Blog | November 6, 2010

Thanking family farmers on Thanksgiving.

It’s Matt again and this month in Putting it into Practice, I get to talk about my favorite holiday: Thanksgiving!
I love Thanksgiving — there’s no gift-shopping to stress out about and no costumes to worry about making or buying — just a pure celebration of family, food, and appreciation for all that we are so lucky to have.

Food at Thanksgiving is always near the front of our minds. You see it in newspapers starting a few weeks ahead with all the tips on making your family happy with the best turkey and classic side-dishes. It takes a lot of planning and organization: Who’s getting the turkey (and from where)? Who’s making pie and what kind? Sweet potatoes? No marshmallows or other funny business, please! Stuffing: soggy or crispy? (Both!) All those details will work out one way or another; most of us leave the Thanksgiving table satisfied with a full belly, in any case. While we share laughter, memories, thanks, and thoughts, we should all try to take a moment and remember the importance of family farmers and their hard work growing the food we all enjoy.

This year, I’ll be enjoying Thanksgiving at my mother’s house again after missing out the last few years. We’ll enjoy a turkey raised locally at a nearby farm and apple orchard, local squash, and I’ll have to work some sausage from my meat CSA into the stuffing. To keep track of everyone’s contribution (it will definitely be a team effort!), I’ll be printing out Farm Aid’s Thanksgiving menu template to honor the chefs in my family and as a way to remind us all to thank family farmers for what they do all year long.

I wanted to find out how other Farm Aid staff members will be spending their Thanksgiving and see the different ways that people can support and give thanks to family farmers, so here are their responses.

Jessica: I am thankful for the opportunity to work for a great organization like Farm Aid, and to frequently be able to learn from and listen to American family farmers. This year, my family’s Thanksgiving dinner will be held at my Aunt’s house, and I plan on bringing a butternut squash risotto dish made from squash and onions from my local farmers market. Also, since I am pretty talkative, I plan to strike up some conversations with my family and friends about where our Thanksgiving meals came from. I think that having discussions with your family and friends about what’s going on in the US food system is a good way to start inspiring action and change!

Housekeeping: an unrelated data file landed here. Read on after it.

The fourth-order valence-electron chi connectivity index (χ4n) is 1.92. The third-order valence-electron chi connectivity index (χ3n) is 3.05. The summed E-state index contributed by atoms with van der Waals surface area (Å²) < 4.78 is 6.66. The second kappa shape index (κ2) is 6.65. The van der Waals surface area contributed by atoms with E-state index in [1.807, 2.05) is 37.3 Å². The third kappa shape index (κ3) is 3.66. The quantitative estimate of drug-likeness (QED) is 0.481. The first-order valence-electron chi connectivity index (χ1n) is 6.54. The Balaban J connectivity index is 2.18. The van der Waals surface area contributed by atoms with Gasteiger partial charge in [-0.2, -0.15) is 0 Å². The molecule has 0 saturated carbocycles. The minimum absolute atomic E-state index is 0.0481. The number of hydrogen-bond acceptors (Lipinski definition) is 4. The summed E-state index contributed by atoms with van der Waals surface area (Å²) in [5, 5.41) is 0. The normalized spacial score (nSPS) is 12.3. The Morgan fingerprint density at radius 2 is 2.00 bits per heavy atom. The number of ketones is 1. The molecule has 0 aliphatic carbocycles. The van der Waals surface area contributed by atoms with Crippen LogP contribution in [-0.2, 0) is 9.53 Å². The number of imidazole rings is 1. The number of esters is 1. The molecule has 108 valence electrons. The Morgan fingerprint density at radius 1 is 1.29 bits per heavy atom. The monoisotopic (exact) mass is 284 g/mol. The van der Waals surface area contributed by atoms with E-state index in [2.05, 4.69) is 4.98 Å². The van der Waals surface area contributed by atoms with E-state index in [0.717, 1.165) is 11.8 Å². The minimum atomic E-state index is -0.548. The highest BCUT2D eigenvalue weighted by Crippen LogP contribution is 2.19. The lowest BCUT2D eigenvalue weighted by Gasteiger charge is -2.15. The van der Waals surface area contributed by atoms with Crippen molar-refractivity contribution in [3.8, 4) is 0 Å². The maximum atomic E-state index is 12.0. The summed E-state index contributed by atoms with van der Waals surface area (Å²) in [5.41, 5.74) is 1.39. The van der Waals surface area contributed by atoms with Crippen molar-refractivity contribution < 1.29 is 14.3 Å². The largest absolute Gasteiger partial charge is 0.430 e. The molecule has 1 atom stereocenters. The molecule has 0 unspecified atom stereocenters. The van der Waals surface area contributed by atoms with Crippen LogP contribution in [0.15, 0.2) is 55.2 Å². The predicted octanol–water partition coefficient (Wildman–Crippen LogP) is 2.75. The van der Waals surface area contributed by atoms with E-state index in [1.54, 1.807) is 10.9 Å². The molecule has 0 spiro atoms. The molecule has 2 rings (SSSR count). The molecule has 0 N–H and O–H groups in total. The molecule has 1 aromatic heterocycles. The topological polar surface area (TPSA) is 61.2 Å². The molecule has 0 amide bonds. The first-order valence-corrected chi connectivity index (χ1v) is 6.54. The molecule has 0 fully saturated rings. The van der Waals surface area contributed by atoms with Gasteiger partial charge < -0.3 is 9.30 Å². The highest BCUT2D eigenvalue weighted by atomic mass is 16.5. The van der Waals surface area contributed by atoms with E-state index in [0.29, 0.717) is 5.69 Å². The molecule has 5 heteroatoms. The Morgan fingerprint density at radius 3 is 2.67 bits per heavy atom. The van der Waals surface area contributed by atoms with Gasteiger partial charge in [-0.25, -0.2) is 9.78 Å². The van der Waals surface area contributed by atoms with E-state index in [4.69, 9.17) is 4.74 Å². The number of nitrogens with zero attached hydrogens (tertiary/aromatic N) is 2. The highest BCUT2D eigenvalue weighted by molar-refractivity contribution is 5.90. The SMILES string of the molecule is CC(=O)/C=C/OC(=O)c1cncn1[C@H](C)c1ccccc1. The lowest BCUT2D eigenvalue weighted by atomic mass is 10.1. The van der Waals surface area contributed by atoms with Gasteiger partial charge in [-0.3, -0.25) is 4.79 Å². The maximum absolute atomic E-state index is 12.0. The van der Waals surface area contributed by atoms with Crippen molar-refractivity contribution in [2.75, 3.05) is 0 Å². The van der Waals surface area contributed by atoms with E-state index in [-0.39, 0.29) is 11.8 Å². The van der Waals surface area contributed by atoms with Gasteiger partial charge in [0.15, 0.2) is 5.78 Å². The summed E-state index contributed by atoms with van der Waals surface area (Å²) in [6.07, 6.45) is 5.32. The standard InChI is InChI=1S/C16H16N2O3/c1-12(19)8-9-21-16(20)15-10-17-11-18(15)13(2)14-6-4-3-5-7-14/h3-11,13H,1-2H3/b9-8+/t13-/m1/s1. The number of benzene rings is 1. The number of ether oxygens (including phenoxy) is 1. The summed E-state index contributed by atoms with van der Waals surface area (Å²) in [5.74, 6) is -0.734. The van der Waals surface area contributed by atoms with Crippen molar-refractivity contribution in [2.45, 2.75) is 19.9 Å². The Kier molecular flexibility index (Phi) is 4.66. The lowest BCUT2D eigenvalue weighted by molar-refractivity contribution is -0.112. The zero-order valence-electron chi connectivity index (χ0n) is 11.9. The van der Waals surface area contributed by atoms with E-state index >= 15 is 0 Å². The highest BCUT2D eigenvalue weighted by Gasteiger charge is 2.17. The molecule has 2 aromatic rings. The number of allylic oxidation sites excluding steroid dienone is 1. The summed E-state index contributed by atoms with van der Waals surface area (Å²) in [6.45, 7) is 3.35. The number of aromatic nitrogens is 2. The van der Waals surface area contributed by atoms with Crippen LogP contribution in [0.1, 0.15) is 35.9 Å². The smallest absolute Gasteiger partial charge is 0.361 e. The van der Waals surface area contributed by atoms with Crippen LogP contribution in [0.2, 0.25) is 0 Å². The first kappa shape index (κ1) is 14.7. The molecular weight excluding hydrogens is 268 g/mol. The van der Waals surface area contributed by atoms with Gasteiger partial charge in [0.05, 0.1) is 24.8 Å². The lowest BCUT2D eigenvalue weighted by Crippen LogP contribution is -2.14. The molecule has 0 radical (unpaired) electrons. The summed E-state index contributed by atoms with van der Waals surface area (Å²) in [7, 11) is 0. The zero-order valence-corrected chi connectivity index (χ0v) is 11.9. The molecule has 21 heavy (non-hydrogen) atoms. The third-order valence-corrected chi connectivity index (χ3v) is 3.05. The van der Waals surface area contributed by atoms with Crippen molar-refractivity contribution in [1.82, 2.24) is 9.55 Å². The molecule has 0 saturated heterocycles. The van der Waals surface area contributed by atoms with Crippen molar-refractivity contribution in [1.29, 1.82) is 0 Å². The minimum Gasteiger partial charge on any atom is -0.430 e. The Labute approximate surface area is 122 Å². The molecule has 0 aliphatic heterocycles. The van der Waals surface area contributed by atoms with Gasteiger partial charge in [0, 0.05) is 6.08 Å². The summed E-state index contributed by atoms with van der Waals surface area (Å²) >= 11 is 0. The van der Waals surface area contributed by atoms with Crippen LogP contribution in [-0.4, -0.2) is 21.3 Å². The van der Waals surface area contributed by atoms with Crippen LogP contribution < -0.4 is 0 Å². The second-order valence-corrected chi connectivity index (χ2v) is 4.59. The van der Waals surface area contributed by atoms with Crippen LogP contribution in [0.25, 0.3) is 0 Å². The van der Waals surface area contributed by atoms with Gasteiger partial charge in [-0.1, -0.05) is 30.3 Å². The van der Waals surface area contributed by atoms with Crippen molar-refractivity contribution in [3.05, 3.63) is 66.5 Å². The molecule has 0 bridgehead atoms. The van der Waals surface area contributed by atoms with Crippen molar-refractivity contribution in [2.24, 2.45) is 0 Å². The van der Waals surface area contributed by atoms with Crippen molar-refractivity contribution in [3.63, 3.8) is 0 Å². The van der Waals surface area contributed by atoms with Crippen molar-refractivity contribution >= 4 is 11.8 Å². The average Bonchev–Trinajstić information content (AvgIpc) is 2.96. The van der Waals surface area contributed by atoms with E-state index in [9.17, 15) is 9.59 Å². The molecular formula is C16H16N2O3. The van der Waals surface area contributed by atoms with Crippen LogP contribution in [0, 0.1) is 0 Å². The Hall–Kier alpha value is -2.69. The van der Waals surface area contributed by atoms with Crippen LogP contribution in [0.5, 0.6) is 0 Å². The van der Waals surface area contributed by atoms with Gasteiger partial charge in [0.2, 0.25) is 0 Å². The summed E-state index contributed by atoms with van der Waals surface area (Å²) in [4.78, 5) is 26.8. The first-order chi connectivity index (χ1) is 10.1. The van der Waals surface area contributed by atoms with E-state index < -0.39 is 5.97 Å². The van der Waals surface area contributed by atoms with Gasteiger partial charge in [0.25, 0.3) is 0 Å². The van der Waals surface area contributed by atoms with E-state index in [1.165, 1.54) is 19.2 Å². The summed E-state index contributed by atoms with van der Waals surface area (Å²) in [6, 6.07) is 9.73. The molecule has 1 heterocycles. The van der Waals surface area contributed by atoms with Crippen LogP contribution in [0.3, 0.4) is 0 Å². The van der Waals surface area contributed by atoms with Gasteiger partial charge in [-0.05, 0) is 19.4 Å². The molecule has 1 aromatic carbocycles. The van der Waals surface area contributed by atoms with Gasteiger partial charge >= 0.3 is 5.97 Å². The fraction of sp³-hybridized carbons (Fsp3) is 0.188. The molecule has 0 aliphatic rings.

Carolyn: I’ll be cooking a Thanksgiving meal for 15-20 people with a turkey from Brookwood Community Farm and a ham from Patchwork Family Farms (longtime supplier of delicious food at Farm Aid concerts). I’ll also be scouring late-season farmers markets for the best potatoes, squash, rutabagas and turnips.

Cornelia: GIANT_SQUASHI get to celebrate my favorite holiday twice! Thanksgiving day will be spent with my husband’s family south of Boston, and then my family is kind enough to delay turkey day until Friday when we join them up north for a feast. This year, I am taking one half of the giant Blue Hubbard squash from my Parker Farm CSA share to each Thanksgiving. I’ll be cutting the thing in half with a band saw, then roasting each half with lots of home made butter, maple syrup and rosemary. We will raise our forks in thanks to Farmer Steve, and we’ll tell at least one story about my Grampa who farmed in Iowa.